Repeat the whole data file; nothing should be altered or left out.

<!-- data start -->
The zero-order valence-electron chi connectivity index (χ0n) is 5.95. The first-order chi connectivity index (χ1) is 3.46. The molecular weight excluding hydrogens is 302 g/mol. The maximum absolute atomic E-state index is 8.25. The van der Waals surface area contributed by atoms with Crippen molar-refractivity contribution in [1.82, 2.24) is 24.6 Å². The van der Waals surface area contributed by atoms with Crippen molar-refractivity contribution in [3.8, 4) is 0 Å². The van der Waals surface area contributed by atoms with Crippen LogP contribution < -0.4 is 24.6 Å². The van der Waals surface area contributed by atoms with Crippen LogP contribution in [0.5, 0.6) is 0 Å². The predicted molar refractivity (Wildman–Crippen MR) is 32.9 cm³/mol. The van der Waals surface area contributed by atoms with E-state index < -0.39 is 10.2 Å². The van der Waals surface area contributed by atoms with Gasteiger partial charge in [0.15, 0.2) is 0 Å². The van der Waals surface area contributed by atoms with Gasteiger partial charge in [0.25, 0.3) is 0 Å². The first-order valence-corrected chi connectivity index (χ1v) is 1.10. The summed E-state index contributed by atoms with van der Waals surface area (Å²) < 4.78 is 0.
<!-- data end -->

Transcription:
The zero-order valence-electron chi connectivity index (χ0n) is 5.95. The first-order chi connectivity index (χ1) is 3.46. The molecular weight excluding hydrogens is 302 g/mol. The maximum absolute atomic E-state index is 8.25. The van der Waals surface area contributed by atoms with Crippen molar-refractivity contribution in [1.82, 2.24) is 24.6 Å². The van der Waals surface area contributed by atoms with Crippen molar-refractivity contribution in [3.8, 4) is 0 Å². The van der Waals surface area contributed by atoms with Crippen LogP contribution < -0.4 is 24.6 Å². The van der Waals surface area contributed by atoms with Crippen LogP contribution in [0.5, 0.6) is 0 Å². The predicted molar refractivity (Wildman–Crippen MR) is 32.9 cm³/mol. The van der Waals surface area contributed by atoms with E-state index < -0.39 is 10.2 Å². The van der Waals surface area contributed by atoms with Gasteiger partial charge in [0.15, 0.2) is 0 Å². The van der Waals surface area contributed by atoms with Gasteiger partial charge in [0.25, 0.3) is 0 Å². The first-order valence-corrected chi connectivity index (χ1v) is 1.10. The summed E-state index contributed by atoms with van der Waals surface area (Å²) < 4.78 is 0.